Nano Velcro-Embedded Microchips for Isolation and Characterization of Circulating Rare Cells in Blood Towards Non-Invasive Cancer and Prenatal Diagnostics

Friday, September 23, 2016 -
2:00pm to 3:00pm
FUNG Auditorium, Powell-Focht Bioengineering Hall
Hsian-Rong Tseng

Professor 

Molecular and Medical Pharmacology

University of California, Los Angeles

Nano Velcro-Embedded Microchips for Isolation and Characterization of Circulating Rare Cells in Blood Towards Non-Invasive Cancer and Prenatal Diagnostics

Abstract: 
Our research team at UCLA has demonstrated a highly efficient cell-affinity assay (known as NanoVelcro Microchips) capable of detecting and characterizing rare cells, e.g., circulating tumor cells (CTCs) and circulating fetal cells (CFCs) in blood samples collected from cancer patients and expectant mothers, respectively.  In addition to conducting the enumeration of these rare cells, we have been exploring the use of NanoVelcro Microchips for isolating single CTCs and CFCs without contamination by white blood cells (WBCs) in the background.  The individually isolated CTCs and CFCs can then be subjected to molecular analyses by FISH, RT-PCR, microarray and/or next-generation sequencing, enabling a wide range of applications in the fields of cancer and prenatal diagnostics for the new era of precision medicine.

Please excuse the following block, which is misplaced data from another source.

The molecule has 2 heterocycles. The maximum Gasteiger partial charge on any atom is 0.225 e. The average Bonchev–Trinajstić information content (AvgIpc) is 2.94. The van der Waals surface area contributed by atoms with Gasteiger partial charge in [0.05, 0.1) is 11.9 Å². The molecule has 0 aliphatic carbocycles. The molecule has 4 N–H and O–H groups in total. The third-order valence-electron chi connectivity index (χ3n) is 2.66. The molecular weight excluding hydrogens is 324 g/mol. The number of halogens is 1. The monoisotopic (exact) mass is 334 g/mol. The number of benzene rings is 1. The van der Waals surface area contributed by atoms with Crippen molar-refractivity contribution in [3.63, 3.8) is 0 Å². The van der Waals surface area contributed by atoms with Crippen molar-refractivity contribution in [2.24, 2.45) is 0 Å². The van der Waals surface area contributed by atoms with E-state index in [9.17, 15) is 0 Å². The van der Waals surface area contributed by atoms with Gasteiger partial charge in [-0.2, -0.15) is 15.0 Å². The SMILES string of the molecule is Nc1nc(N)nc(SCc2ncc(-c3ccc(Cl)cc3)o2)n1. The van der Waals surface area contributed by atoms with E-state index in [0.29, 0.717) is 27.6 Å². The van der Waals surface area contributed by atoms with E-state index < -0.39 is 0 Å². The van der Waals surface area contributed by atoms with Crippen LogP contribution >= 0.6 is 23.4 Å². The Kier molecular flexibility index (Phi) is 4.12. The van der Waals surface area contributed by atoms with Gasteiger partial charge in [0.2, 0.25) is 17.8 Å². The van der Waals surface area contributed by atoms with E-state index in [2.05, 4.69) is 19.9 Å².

Bio: 

Dr. Tseng is a professor in the Department of Molecular & Medical Pharmacology at UCLA.  He also holds memberships of the California NanoSystems Institute, Crump Institute for Molecular Imaging and Institute for Molecular Medicine on the UCLA campus.  Since he joined UCLA Pharmacology in 2003, Dr. Tseng’s group at UCLA has developed a series of nanotechnology- and microfluidics-enabled in vitro molecular diagnostic (IVMD) technologies. In collaboration with his physician colleagues, the goal of their joint team is to translate these new IVMD technologies from research bench to clinical practice.